What is GenServer mailbox queue order?

learning-elixir

#1

Hey Elixir Community,

I have a question about the mailbox order between GenServers/GenStages

let’s say a GenServer A send {:add, 2} to GenServer B
and then send {:multiply, 4} to GenServer B,
now what order GenServer B will receive the msgs ? (:add then :multiply) or the order is limited to each call/cast scope?

Thanks


#2

The order of the messages in the mailbox is always kept in the order they arrived. So, when process A sends message M1 to process B and then send message M2 to process B, message M1 will be ordered first and M2 second.

For a GenServer the order the messages are processed should also be in the correct order, but if you write your own receive clause you can use selective receive to process the messages in a different order.


#3

perfect, so the order between two genserver/genstage/hybrid(genstage to genserver) is always in order per Gen and not per call/cast scope…

what do you mean by receive clause? I am handling the msgs in handle_info and you said the order is always going to be similar to how they got sent from the sender, so even receive clause going to recv them in same order? or there is a way to manipulate the order?
my hope to recv all the casts between two processors in same order

thanks


#4

If you use the send/receive primitives of the language the receiving process can choose in which order (to some degree) to process the messages in the mail box.

I explained it more here: Message Prioritization inside GenServer

However the GenServer OTP behaviour does not allow selective receive which means the message will be processed in the same order as they are received.


#5

Caveat: the receiving ordering is true only within the same node.

Although GenServer don’t allow for selective receive we can mimic this by using states aka GenStateMachine


#6

Thank you this is very helpful, I will stick with the OTP behaviour for now, and will use selective receive when needed in future.


#7

Thank you tty, I never heard of GenStateMachine.

do you think if there is a way to make one GenServer more powerful than other ?
there is Flow hexpackage which deal with enumerable, but how to make flow work with handle_info()?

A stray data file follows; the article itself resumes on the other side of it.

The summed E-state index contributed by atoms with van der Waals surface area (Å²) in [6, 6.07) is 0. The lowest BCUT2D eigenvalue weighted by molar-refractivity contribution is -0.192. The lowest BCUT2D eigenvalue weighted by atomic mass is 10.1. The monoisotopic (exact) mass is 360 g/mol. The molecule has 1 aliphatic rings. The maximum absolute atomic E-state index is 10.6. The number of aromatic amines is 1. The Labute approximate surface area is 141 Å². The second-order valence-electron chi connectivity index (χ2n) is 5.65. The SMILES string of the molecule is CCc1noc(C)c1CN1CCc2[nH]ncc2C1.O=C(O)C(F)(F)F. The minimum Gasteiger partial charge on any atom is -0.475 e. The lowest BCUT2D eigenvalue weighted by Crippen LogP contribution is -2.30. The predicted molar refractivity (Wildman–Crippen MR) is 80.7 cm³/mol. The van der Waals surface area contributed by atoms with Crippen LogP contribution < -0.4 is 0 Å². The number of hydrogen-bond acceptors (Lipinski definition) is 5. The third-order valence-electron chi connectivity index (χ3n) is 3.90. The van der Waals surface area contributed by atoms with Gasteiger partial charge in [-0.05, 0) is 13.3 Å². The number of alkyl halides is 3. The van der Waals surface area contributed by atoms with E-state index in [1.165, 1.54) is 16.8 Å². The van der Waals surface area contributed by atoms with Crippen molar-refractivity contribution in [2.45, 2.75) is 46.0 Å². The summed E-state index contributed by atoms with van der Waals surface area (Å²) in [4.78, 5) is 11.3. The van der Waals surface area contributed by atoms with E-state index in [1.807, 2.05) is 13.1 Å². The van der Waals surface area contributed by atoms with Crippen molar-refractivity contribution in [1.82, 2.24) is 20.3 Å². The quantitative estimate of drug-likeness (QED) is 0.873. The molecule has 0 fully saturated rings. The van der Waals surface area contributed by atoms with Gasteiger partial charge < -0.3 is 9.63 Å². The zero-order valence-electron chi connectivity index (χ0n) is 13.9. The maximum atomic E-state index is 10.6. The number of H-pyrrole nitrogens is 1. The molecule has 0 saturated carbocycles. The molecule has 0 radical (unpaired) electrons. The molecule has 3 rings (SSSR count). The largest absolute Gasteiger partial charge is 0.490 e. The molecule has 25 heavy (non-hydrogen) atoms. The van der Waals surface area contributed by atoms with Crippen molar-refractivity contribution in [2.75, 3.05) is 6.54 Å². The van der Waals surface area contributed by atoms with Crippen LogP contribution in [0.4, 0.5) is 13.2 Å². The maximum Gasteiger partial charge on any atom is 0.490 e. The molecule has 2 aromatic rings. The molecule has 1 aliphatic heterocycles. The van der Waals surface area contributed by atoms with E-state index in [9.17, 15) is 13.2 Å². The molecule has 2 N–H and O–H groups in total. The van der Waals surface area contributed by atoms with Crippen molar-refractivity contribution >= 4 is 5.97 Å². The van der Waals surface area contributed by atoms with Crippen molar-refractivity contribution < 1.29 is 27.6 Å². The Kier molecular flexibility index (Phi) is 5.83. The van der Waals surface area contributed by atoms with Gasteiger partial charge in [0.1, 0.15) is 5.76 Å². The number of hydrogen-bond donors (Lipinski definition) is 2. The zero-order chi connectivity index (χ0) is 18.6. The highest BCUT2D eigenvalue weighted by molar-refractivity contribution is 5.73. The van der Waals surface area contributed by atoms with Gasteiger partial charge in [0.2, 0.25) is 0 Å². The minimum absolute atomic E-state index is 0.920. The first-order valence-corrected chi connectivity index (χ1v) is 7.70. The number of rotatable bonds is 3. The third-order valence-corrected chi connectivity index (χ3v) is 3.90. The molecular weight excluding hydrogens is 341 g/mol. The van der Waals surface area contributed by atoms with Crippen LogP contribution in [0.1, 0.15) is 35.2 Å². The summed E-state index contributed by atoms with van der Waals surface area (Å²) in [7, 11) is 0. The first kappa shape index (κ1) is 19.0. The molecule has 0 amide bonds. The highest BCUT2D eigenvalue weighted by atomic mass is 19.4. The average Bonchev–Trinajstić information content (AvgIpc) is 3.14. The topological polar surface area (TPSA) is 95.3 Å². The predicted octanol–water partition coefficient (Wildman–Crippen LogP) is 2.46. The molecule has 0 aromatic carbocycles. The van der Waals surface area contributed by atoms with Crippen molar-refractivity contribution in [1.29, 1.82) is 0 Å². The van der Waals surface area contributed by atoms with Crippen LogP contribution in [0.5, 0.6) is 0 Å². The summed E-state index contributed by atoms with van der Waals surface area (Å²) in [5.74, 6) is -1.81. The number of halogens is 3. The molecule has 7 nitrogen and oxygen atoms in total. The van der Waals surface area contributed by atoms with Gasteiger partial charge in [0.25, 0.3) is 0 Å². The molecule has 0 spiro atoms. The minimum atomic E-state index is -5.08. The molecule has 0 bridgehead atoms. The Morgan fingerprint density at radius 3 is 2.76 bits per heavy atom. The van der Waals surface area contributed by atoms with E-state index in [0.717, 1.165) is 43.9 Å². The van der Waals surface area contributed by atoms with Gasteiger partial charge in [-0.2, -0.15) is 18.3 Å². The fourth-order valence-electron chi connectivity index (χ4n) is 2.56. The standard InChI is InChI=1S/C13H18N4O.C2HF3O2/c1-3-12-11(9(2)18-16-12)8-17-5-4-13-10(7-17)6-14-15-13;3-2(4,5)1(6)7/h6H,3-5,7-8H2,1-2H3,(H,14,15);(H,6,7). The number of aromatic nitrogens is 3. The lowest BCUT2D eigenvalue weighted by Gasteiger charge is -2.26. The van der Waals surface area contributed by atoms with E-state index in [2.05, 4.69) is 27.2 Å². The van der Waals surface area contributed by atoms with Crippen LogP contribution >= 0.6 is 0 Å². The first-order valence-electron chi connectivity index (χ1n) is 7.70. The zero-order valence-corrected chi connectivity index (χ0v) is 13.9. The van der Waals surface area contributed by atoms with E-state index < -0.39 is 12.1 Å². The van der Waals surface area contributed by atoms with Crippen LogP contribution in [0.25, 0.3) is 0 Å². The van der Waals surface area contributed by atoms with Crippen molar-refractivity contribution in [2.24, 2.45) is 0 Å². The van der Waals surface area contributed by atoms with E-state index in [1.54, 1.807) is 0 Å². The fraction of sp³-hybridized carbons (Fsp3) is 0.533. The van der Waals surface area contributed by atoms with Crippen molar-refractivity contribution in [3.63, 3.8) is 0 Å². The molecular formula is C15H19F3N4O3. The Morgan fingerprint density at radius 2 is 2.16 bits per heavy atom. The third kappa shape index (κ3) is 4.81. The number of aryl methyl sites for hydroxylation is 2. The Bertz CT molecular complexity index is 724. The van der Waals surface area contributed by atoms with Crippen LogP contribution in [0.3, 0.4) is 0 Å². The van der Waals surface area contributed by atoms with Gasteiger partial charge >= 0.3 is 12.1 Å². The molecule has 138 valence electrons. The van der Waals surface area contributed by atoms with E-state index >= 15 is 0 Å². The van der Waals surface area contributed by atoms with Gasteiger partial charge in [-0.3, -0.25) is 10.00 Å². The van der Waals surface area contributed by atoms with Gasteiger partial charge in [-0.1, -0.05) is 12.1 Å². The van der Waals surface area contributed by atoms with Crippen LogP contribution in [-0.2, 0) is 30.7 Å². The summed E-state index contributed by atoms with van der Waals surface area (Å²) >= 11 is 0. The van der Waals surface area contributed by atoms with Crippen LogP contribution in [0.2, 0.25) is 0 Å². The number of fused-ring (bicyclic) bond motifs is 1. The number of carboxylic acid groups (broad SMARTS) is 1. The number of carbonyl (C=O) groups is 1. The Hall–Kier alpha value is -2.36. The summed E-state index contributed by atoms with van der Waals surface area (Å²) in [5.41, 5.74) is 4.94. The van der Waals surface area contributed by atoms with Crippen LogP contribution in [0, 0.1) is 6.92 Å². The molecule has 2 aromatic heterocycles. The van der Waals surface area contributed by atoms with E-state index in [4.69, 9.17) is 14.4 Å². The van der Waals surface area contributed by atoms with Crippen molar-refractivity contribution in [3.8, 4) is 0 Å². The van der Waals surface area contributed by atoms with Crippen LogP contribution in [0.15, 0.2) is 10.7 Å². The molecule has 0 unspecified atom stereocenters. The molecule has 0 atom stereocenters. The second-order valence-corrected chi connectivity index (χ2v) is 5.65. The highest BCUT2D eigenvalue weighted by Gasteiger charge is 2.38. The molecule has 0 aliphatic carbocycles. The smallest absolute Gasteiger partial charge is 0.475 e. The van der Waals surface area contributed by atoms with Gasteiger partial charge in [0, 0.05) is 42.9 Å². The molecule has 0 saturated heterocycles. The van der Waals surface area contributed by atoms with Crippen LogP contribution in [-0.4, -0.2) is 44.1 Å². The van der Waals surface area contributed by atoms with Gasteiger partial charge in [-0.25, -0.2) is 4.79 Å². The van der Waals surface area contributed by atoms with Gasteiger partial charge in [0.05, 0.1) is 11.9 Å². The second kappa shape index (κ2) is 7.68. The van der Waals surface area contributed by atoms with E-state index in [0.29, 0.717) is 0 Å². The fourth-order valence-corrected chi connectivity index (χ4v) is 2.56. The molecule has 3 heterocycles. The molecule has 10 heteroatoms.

#8

I’m not sure what you mean by more powerful. In the Erlang world gen_fsm, gen_statem are all implemented with gen_server as a base.


#9

Are you sure? I think message ordering between two processes are intact even between nodes. There is no guarantee that a message will arrive though so there may be gaps in messaging?


#10

I have a GenServer who recv a lot of messages(streams) from active socket, and am hoping to make the GenServer more powerful like to get the priority as 2x or more in the BEAM pipeline, I dont think this is possible.


#11

it make sense, I think it’s only limited between two processors and not the whole queue order(many pids)


#12

Yes I agree my statement might be due to semantics.
See Programming distributed Erlang applications pitfalls and recipes for a discussion on the issue abid from 2007.


#13

Ummmm although possible it isn’t advisable. You can set priorities for BEAM processes but you are also highly advised not to.

Typically we would recv from the active socket and spawn a Task to handle the request, just like a traditional C/C++/Java socket server. BEAM processes are cheap and lightweight that we wouldn’t even use a process pooler in this situation. Just spawn.


#14

Great, the buffer is sequential, so spawning will not be helpful here, I am already sending it to other processor but the genserver doing a little of processing (dispatch the frame header\stream id etc)
do you think spawing processor to send the buffer to other processor is good idea ? or just send it directly from the controlling processor as the cost is going to be similar ?


#15

I would go with the simpler design (ie direct from the controlling processor) and only change it if you can demonstrate it is a bottleneck via profiling.